Concerns Continue over Nuclear Proliferation

Berlin meeting on Iran's nuclear program i i

Russian Foreign Minister Sergei Lavrov (from left), German Foreign Minister Frank-Walter Steinmeier and U.S. Secretary of State Condoleezza Rice were among those who met in January in Berlin to discuss Iran's nuclear program. Sean Gallup/Getty Images hide caption

itoggle caption Sean Gallup/Getty Images
Berlin meeting on Iran's nuclear program

Russian Foreign Minister Sergei Lavrov (from left), German Foreign Minister Frank-Walter Steinmeier and U.S. Secretary of State Condoleezza Rice were among those who met in January in Berlin to discuss Iran's nuclear program.

Sean Gallup/Getty Images
Representatives to the six-nation talks in Sept. 2007 i i

Russia's Alexander Losyukov (from left), South Korea's Chun Yung-woo, North Korea's Kim Gye Gwan, China's Wu Dawei, the United States' Christopher Hill, and Japan's Kenichiro Sasae attended the six-nation talks in September 2007 in Beijing aimed at bringing about the disarmament of nuclear weapons in North Korea. Andy Wong/Getty Images hide caption

itoggle caption Andy Wong/Getty Images
Representatives to the six-nation talks in Sept. 2007

Russia's Alexander Losyukov (from left), South Korea's Chun Yung-woo, North Korea's Kim Gye Gwan, China's Wu Dawei, the United States' Christopher Hill, and Japan's Kenichiro Sasae attended the six-nation talks in September 2007 in Beijing aimed at bringing about the disarmament of nuclear weapons in North Korea.

Andy Wong/Getty Images

The world first learned of nuclear weapons in 1945 when the United States dropped two atomic bombs on Japan in an effort to bring about the swift end of World War II.

Then came the shock of the Soviet Union's first nuclear test, in 1949, far more quickly than experts in the United States had predicted.

The nuclear arms race was born.

The Quick Acquisition of Weapons

Britain began to acquire a small nuclear arsenal in the 1950s. In the early 1960s, France and China followed with nuclear tests.

It took less than 20 years from the first atomic blasts for five nations to acquire nuclear weapons. And by the mid-1960s, America's leaders feared that in another 20 years, the number of states with nuclear weapons could grow to 20 or more.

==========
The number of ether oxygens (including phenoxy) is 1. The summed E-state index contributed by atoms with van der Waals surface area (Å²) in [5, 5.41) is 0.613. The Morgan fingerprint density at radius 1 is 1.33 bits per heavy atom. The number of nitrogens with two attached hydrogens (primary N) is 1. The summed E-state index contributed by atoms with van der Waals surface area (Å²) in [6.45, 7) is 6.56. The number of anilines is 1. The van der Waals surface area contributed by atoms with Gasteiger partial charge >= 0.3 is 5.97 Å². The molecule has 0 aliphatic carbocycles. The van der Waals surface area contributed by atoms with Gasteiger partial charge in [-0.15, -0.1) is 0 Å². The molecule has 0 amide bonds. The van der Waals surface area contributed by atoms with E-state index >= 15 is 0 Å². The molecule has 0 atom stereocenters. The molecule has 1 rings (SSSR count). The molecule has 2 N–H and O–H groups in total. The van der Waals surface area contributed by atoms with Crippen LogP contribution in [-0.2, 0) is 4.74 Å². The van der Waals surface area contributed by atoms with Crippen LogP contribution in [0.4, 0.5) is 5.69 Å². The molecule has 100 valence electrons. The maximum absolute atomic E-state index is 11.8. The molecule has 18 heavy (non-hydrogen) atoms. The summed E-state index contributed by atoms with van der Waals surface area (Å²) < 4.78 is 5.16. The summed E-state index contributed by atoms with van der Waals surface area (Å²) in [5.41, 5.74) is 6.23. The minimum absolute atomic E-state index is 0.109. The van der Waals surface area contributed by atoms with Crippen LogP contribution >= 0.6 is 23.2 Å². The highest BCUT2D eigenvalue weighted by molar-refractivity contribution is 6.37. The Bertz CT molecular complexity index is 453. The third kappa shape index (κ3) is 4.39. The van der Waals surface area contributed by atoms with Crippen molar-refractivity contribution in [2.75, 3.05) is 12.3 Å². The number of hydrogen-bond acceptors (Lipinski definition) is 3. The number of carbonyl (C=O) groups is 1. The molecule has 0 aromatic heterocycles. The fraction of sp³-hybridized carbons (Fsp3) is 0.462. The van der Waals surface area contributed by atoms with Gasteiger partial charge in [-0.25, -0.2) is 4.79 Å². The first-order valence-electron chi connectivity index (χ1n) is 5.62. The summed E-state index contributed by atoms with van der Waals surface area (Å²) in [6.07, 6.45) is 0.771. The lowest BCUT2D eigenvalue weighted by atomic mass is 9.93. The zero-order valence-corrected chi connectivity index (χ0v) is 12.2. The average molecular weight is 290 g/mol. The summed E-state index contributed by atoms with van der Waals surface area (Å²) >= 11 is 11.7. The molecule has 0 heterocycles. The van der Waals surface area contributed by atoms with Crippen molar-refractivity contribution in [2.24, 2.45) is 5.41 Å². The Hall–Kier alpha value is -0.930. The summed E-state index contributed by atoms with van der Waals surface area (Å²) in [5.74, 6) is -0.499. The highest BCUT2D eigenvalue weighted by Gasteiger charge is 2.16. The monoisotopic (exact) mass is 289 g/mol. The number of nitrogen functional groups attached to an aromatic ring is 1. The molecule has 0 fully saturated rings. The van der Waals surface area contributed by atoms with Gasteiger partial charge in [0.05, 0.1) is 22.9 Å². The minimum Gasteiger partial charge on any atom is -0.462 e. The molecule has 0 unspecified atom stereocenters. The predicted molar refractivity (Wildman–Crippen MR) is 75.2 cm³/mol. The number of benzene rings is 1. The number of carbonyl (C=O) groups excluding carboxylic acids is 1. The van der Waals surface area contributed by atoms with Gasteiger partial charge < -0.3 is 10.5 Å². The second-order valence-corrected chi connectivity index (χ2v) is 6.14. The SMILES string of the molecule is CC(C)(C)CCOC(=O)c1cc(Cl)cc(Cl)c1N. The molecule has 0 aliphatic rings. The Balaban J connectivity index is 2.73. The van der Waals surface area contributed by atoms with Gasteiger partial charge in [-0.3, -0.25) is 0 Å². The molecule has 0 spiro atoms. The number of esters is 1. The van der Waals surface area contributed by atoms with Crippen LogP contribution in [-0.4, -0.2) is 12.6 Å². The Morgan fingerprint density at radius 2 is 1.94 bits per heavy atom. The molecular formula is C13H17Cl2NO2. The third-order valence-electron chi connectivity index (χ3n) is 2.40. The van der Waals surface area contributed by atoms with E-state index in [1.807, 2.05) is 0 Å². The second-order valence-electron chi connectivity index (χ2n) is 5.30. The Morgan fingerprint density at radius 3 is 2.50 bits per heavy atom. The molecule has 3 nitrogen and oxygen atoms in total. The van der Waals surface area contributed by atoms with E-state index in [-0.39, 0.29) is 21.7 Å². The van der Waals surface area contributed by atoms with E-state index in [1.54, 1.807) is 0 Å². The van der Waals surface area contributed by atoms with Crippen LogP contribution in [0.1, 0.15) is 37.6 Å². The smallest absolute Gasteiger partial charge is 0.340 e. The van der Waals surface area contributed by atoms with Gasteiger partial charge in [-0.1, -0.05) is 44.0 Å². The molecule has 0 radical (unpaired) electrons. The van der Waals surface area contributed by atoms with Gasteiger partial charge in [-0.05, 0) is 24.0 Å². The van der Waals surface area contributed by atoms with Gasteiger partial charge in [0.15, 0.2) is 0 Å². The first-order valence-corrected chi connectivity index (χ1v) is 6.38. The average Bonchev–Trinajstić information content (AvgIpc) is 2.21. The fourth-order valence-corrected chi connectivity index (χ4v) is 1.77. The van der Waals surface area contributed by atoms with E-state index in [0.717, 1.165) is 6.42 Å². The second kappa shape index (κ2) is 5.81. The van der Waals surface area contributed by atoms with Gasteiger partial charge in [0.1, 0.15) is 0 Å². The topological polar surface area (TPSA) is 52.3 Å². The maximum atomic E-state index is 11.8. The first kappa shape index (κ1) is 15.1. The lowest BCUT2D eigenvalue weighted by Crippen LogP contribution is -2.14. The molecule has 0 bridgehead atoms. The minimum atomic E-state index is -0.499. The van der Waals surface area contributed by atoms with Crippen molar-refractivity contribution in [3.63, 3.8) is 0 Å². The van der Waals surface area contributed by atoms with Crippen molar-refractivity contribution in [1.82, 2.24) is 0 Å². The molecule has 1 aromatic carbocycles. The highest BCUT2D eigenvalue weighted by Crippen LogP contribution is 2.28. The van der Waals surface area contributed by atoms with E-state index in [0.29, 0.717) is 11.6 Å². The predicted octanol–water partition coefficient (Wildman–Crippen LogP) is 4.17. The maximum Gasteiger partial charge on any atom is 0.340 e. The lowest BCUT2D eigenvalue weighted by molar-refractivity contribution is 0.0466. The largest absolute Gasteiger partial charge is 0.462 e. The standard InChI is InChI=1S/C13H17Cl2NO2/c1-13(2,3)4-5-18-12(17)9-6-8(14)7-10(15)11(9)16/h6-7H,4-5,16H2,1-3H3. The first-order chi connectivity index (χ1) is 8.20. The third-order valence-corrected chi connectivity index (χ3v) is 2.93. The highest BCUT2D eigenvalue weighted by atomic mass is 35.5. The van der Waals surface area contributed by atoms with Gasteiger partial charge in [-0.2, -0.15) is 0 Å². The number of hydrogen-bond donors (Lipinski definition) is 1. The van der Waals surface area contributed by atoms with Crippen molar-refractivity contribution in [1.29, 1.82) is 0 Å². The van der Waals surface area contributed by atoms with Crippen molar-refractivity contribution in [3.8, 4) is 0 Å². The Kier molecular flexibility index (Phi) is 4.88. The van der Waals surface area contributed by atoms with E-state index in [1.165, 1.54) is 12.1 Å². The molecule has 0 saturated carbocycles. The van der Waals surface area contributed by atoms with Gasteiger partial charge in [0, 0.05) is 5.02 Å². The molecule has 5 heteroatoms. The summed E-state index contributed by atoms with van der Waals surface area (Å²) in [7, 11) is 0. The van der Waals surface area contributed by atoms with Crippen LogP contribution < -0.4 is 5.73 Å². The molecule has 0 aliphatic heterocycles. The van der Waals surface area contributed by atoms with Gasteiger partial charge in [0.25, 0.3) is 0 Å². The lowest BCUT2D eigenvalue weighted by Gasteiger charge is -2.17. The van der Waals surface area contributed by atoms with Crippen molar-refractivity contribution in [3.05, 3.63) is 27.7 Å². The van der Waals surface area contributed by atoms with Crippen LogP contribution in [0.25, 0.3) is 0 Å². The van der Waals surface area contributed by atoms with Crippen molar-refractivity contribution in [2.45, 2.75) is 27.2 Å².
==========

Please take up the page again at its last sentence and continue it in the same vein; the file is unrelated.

By that time, too, the combined nuclear arsenals of just the United States and the Soviet Union had grown to more than 20,000. In 1962, the two superpowers nearly launched the world's first nuclear war during the Cuban missile crisis.

So President John F. Kennedy — and then President Lyndon B. Johnson after him — decided that the world needed some mechanism to slow the rush to global nuclear armageddon.

Creation of the NPT

In 1968, the Nuclear Non-Proliferation Treaty (NPT) was created with the hope that all nations of the world would sign it and abide by its essential bargain — that the five nations with nuclear weapons would give them up, if the rest of the world's nations pledged not to acquire them in the first place.

Now, 189 nations have signed the NPT. It has become the international standard by which nations are judged on their commitment to nuclear non-proliferation. Its categories still stand — the five "official" nuclear weapons states and the rest, which all pledged to remain non-nuclear weapons states.

Abiding by the Treaty

But the NPT has not had a perfect record. Three states — India, Pakistan and Israel — have never signed the treaty and have acquired nuclear weapons. Another, North Korea, signed the treaty but cheated and developed a nuclear weapons program in secret. In 2003, North Korea withdrew from the treaty. The country exploded a nuclear weapon in 2006.

Others have joined the treaty but also cheated — Iraq, Iran and Libya among them. Iraq was forced to give up its nuclear weapons program in the 1990s, and Libya in 2004. Iran's possible pursuit of nuclear weapons is one of the flashpoints in international relations today.

A few states acquired nuclear weapons but willingly gave them up. South Africa dismantled its small nuclear stockpile in 1993 and then joined the treaty. Ukraine, Belarus and Kazakhstan found themselves with nuclear weapons on their territory after the disappearance of the Soviet Union. They all chose to become non-nuclear weapons states and returned the weapons to Russia.

Successful Disarmament?

Over the years, some states began research in nuclear technology that could lead to weapons, but ended those programs. Many more nations possess non-military nuclear technology — such as civilian nuclear energy programs — that give them the potential to develop nuclear weapons.

The five nuclear weapons states recognized under the NPT have not yet fulfilled their end of the bargain. They have not given up their nuclear weapons, although the United States and Russia have been engaged for nearly 20 years in reducing their nuclear weapons stockpiles. Each still possesses several thousand nuclear weapons that could be ready to launch in very little time.

The prediction nearly a half-century ago that the world would soon see 20 or more states with nuclear weapons has not come to pass. That fear, though, still remains.

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